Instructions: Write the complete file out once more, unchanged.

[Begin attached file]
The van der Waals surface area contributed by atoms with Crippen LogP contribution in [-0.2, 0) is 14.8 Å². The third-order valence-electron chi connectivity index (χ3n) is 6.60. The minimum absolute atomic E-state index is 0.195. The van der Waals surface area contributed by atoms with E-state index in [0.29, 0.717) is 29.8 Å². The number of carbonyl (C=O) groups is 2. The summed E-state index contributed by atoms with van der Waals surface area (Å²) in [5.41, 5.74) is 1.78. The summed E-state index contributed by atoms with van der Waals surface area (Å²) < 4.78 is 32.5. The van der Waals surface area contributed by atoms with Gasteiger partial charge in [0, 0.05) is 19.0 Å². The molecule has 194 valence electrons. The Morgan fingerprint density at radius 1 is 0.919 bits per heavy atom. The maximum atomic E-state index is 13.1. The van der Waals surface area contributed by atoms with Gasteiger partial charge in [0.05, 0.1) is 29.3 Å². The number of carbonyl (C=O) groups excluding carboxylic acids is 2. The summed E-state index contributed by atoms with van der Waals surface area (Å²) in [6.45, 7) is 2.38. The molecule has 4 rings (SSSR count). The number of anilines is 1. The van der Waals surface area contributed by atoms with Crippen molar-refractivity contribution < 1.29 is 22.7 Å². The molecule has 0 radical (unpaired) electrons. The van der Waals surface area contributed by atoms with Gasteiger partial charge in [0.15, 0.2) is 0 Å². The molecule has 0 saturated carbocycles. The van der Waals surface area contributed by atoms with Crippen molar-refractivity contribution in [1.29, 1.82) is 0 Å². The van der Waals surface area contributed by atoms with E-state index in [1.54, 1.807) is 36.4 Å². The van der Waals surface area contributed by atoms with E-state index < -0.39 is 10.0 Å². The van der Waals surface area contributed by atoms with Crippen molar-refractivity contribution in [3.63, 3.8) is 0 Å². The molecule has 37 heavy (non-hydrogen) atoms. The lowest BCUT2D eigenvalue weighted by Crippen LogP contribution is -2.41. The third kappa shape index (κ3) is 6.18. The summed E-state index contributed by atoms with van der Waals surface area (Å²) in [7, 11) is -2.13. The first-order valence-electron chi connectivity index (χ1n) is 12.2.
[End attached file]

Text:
The van der Waals surface area contributed by atoms with Crippen LogP contribution in [-0.2, 0) is 14.8 Å². The third-order valence-electron chi connectivity index (χ3n) is 6.60. The minimum absolute atomic E-state index is 0.195. The van der Waals surface area contributed by atoms with E-state index in [0.29, 0.717) is 29.8 Å². The number of carbonyl (C=O) groups is 2. The summed E-state index contributed by atoms with van der Waals surface area (Å²) in [5.41, 5.74) is 1.78. The summed E-state index contributed by atoms with van der Waals surface area (Å²) < 4.78 is 32.5. The van der Waals surface area contributed by atoms with Gasteiger partial charge in [0, 0.05) is 19.0 Å². The molecule has 194 valence electrons. The Morgan fingerprint density at radius 1 is 0.919 bits per heavy atom. The maximum atomic E-state index is 13.1. The van der Waals surface area contributed by atoms with Gasteiger partial charge in [0.05, 0.1) is 29.3 Å². The number of carbonyl (C=O) groups excluding carboxylic acids is 2. The summed E-state index contributed by atoms with van der Waals surface area (Å²) in [6.45, 7) is 2.38. The molecule has 4 rings (SSSR count). The number of anilines is 1. The van der Waals surface area contributed by atoms with Crippen molar-refractivity contribution < 1.29 is 22.7 Å². The molecule has 0 radical (unpaired) electrons. The van der Waals surface area contributed by atoms with Gasteiger partial charge in [0.15, 0.2) is 0 Å². The molecule has 0 saturated carbocycles. The van der Waals surface area contributed by atoms with Crippen molar-refractivity contribution in [1.29, 1.82) is 0 Å². The van der Waals surface area contributed by atoms with E-state index in [1.54, 1.807) is 36.4 Å². The van der Waals surface area contributed by atoms with E-state index < -0.39 is 10.0 Å². The van der Waals surface area contributed by atoms with Crippen molar-refractivity contribution in [3.63, 3.8) is 0 Å². The molecule has 37 heavy (non-hydrogen) atoms. The lowest BCUT2D eigenvalue weighted by Crippen LogP contribution is -2.41. The third kappa shape index (κ3) is 6.18. The summed E-state index contributed by atoms with van der Waals surface area (Å²) in [7, 11) is -2.13. The first-order valence-electron chi connectivity index (χ1n) is 12.2.